We should find the Cauchy principal value integral of the form $$ I=\oint \frac{dz}{(z-z_1)(z-z_2)}~, $$ where both roots $z_1$ and $z_2$ lie on the contour path. My answer is: $$ I=a \left(-\oint \frac{dz}{z-z_1}+\oint \frac{dz}{z-z_2}\right)=a(-i\pi+i\pi)=0~, $$ where $a=1/(z_2-z_1)$. However, in a book, they do not find it to be zero, though they do not explain why. Is there any case for which I should find this integral to be "not zero"? In the specific example of the book, the poles are $z_1=e^{-ik}$, $z_2=e^{ik}$, and the contour is the unit circle.

  • $\begingroup$ What does the book find it to be, and what book is that?? $\endgroup$ – Timbuc Jan 27 '15 at 9:09

First: putting $\;f(z):=\frac1{(z-z_1)(z-z_2)}\;$ , we obtain (since both poles are simple assuming $\;z_1\neq z_2\;$ )

$$\text{Res}_{z=z_i}(f)=\lim_{z\to z_i}\frac{z-z_i}{(z-z_1)(z-z_2)}=\begin{cases}&\;\;\;\;\;\;\;\;\;\frac1{z_1-z_2}&,\;\;i=1\\{}\\&-\frac1{z_1-z_2}=\frac1{z_2-z_1}&,\;\;i=2\end{cases}$$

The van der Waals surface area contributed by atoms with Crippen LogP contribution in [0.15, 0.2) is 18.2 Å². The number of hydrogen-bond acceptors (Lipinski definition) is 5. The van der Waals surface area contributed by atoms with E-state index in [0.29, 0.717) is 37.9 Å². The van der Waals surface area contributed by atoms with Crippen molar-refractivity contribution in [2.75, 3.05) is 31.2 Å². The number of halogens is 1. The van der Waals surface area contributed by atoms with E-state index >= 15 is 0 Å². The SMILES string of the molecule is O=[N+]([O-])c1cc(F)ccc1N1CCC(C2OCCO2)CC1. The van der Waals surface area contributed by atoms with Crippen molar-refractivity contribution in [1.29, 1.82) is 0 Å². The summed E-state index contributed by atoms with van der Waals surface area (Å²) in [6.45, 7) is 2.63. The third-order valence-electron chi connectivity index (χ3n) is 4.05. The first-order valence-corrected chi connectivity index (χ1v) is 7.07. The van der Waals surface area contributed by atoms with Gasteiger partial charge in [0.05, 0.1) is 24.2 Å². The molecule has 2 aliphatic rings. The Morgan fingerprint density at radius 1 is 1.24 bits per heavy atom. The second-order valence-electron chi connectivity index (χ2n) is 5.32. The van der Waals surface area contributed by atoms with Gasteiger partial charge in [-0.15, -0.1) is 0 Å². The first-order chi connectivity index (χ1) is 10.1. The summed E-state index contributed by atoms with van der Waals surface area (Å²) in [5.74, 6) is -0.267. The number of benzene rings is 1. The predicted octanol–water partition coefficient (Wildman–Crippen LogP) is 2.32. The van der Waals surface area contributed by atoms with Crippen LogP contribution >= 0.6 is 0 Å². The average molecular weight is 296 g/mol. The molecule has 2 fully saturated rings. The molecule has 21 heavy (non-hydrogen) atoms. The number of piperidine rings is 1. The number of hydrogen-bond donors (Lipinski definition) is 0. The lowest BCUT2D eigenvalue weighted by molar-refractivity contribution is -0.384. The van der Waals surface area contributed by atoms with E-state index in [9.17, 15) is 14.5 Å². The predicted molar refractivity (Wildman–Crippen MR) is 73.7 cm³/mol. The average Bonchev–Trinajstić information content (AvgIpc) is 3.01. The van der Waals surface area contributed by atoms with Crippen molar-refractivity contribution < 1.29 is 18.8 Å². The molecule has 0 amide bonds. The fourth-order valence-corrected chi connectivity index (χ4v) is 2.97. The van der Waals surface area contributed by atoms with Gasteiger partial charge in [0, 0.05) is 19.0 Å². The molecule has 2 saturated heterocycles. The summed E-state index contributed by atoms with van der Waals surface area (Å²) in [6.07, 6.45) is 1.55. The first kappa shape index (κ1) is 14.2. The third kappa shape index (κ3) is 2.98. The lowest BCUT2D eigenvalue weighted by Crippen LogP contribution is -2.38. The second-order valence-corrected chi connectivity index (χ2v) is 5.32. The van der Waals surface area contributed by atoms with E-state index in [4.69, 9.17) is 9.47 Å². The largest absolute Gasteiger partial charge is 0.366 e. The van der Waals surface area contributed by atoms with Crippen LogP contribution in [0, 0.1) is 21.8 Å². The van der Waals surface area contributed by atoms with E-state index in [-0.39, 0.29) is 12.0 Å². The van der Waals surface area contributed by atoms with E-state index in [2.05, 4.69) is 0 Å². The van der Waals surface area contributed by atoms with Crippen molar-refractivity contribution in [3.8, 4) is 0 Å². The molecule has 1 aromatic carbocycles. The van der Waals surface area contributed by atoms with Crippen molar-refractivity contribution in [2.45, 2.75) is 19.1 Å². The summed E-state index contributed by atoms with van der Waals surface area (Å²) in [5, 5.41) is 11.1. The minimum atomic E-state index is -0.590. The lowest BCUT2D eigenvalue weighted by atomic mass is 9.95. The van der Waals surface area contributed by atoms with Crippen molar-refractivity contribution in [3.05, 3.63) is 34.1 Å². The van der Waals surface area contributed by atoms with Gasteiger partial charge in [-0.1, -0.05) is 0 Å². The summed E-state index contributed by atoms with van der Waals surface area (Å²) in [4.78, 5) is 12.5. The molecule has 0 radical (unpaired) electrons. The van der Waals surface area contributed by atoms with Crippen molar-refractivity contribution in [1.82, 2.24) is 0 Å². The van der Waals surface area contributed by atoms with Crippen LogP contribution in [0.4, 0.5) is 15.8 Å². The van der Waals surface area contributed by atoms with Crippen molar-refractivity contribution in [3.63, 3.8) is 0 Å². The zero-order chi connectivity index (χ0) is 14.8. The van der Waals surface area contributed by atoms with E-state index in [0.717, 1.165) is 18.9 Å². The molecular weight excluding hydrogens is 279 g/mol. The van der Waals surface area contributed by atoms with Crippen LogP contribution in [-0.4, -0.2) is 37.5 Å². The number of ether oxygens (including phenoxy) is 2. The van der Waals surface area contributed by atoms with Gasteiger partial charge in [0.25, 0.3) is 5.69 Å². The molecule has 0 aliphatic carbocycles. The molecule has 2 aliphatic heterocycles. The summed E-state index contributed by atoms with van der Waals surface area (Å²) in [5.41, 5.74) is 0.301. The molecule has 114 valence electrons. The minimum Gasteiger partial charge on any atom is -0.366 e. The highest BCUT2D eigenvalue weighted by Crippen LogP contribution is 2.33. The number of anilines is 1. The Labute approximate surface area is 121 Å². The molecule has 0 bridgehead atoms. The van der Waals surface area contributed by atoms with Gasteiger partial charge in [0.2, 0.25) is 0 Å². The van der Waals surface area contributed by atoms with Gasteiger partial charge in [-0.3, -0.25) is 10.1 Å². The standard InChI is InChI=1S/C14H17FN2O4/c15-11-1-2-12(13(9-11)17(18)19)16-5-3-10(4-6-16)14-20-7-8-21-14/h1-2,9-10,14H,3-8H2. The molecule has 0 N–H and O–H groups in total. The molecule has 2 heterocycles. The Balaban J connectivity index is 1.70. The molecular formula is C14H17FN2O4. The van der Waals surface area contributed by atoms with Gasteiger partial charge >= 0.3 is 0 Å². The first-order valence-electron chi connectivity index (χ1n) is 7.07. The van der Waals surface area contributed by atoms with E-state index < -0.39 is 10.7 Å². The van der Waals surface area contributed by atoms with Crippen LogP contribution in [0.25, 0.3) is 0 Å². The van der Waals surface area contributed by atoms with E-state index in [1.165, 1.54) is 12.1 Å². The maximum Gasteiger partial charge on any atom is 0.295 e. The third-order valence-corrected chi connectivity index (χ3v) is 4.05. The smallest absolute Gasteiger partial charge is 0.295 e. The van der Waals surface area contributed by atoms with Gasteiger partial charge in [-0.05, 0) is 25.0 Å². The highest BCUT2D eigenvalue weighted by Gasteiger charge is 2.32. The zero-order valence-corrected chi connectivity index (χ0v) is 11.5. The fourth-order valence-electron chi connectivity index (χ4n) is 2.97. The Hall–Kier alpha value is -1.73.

Now using the lemma, and its corollary, in the most upvoted answer here, we get that the integral indeed equals zero.

  • $\begingroup$ I understood now how the book does and it doesn't look good to me. He shifts $z\to z+i\epsilon$. After this, one of the roots lies inside the contour, while the other outside. The he performs the integral just with the residue of the root inside the contour and he finds the result. Then he sends $\epsilon\to0$. If we instead shift it by $z\to z-i\epsilon$, we get the opposite result. In general, this is probably not allowed. In fact, if I have a single pole $z_1$ in the contour, by shifting it either inside or outside the contour, I have two different results: $2\pi Res\,f_{z=z_1}$ or zero. $\endgroup$ – Wizzerad Jan 27 '15 at 11:05
  • $\begingroup$ IS that a known book? $\endgroup$ – Timbuc Jan 27 '15 at 11:47

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